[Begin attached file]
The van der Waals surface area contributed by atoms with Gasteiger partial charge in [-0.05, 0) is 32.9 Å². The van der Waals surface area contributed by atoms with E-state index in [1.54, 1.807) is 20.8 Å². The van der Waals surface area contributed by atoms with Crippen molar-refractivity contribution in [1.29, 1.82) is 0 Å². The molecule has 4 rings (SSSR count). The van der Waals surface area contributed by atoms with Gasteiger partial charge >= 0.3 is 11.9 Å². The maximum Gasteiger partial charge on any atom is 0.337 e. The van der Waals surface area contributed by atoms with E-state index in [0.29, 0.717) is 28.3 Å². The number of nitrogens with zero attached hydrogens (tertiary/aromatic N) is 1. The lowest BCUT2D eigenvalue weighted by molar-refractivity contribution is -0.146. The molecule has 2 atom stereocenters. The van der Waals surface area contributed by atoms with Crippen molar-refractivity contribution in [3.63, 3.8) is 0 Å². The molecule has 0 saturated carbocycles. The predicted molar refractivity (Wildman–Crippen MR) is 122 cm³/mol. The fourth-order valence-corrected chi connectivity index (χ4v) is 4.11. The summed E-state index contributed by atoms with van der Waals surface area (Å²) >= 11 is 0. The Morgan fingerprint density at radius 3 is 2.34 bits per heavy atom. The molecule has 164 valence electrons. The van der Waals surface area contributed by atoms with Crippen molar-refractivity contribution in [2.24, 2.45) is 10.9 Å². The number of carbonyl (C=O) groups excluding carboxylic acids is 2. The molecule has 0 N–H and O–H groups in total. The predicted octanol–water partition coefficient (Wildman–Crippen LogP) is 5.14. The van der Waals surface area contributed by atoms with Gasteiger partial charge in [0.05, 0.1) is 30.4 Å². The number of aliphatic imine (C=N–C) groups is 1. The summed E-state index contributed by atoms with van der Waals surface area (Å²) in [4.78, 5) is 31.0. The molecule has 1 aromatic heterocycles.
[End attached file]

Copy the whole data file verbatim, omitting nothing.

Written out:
The van der Waals surface area contributed by atoms with Gasteiger partial charge in [-0.05, 0) is 32.9 Å². The van der Waals surface area contributed by atoms with E-state index in [1.54, 1.807) is 20.8 Å². The van der Waals surface area contributed by atoms with Crippen molar-refractivity contribution in [1.29, 1.82) is 0 Å². The molecule has 4 rings (SSSR count). The van der Waals surface area contributed by atoms with Gasteiger partial charge >= 0.3 is 11.9 Å². The maximum Gasteiger partial charge on any atom is 0.337 e. The van der Waals surface area contributed by atoms with E-state index in [0.29, 0.717) is 28.3 Å². The number of nitrogens with zero attached hydrogens (tertiary/aromatic N) is 1. The lowest BCUT2D eigenvalue weighted by molar-refractivity contribution is -0.146. The molecule has 2 atom stereocenters. The van der Waals surface area contributed by atoms with Crippen molar-refractivity contribution in [3.63, 3.8) is 0 Å². The molecule has 0 saturated carbocycles. The predicted molar refractivity (Wildman–Crippen MR) is 122 cm³/mol. The fourth-order valence-corrected chi connectivity index (χ4v) is 4.11. The summed E-state index contributed by atoms with van der Waals surface area (Å²) >= 11 is 0. The Morgan fingerprint density at radius 3 is 2.34 bits per heavy atom. The molecule has 164 valence electrons. The van der Waals surface area contributed by atoms with Crippen molar-refractivity contribution in [2.24, 2.45) is 10.9 Å². The number of carbonyl (C=O) groups excluding carboxylic acids is 2. The molecule has 0 N–H and O–H groups in total. The predicted octanol–water partition coefficient (Wildman–Crippen LogP) is 5.14. The van der Waals surface area contributed by atoms with Gasteiger partial charge in [0.05, 0.1) is 30.4 Å². The number of aliphatic imine (C=N–C) groups is 1. The summed E-state index contributed by atoms with van der Waals surface area (Å²) in [4.78, 5) is 31.0. The molecule has 1 aromatic heterocycles.